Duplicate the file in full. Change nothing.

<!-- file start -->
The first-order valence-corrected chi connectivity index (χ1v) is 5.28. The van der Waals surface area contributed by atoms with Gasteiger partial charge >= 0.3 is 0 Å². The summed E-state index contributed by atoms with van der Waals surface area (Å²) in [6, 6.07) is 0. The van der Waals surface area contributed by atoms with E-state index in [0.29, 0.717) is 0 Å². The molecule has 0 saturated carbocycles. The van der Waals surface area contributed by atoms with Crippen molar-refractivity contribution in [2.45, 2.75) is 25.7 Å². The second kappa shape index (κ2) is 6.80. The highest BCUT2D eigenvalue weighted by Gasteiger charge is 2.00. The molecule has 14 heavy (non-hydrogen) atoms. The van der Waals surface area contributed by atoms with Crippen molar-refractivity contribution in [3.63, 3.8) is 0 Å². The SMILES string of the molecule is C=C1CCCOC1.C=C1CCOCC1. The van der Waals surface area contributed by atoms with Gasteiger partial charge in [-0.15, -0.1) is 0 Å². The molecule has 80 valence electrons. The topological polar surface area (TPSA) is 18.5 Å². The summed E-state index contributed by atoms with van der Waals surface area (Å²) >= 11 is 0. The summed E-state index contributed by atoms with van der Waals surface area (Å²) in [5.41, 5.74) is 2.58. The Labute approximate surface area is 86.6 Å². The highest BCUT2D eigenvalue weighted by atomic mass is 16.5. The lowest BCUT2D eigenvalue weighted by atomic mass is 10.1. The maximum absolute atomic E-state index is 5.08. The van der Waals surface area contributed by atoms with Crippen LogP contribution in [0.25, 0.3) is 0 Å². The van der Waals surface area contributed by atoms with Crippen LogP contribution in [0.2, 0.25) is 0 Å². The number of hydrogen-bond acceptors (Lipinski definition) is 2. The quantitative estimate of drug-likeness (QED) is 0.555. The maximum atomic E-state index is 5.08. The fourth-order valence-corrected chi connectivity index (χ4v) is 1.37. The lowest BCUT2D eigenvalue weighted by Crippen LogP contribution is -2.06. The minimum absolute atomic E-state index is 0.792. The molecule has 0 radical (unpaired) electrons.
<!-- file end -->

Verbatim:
The first-order valence-corrected chi connectivity index (χ1v) is 5.28. The van der Waals surface area contributed by atoms with Gasteiger partial charge >= 0.3 is 0 Å². The summed E-state index contributed by atoms with van der Waals surface area (Å²) in [6, 6.07) is 0. The van der Waals surface area contributed by atoms with E-state index in [0.29, 0.717) is 0 Å². The molecule has 0 saturated carbocycles. The van der Waals surface area contributed by atoms with Crippen molar-refractivity contribution in [2.45, 2.75) is 25.7 Å². The second kappa shape index (κ2) is 6.80. The highest BCUT2D eigenvalue weighted by Gasteiger charge is 2.00. The molecule has 14 heavy (non-hydrogen) atoms. The van der Waals surface area contributed by atoms with Crippen molar-refractivity contribution in [3.63, 3.8) is 0 Å². The SMILES string of the molecule is C=C1CCCOC1.C=C1CCOCC1. The van der Waals surface area contributed by atoms with Gasteiger partial charge in [-0.15, -0.1) is 0 Å². The molecule has 80 valence electrons. The topological polar surface area (TPSA) is 18.5 Å². The summed E-state index contributed by atoms with van der Waals surface area (Å²) >= 11 is 0. The summed E-state index contributed by atoms with van der Waals surface area (Å²) in [5.41, 5.74) is 2.58. The Labute approximate surface area is 86.6 Å². The highest BCUT2D eigenvalue weighted by atomic mass is 16.5. The lowest BCUT2D eigenvalue weighted by atomic mass is 10.1. The maximum absolute atomic E-state index is 5.08. The van der Waals surface area contributed by atoms with Crippen LogP contribution in [0.25, 0.3) is 0 Å². The van der Waals surface area contributed by atoms with Crippen LogP contribution in [0.2, 0.25) is 0 Å². The number of hydrogen-bond acceptors (Lipinski definition) is 2. The quantitative estimate of drug-likeness (QED) is 0.555. The maximum atomic E-state index is 5.08. The fourth-order valence-corrected chi connectivity index (χ4v) is 1.37. The lowest BCUT2D eigenvalue weighted by Crippen LogP contribution is -2.06. The minimum absolute atomic E-state index is 0.792. The molecule has 0 radical (unpaired) electrons.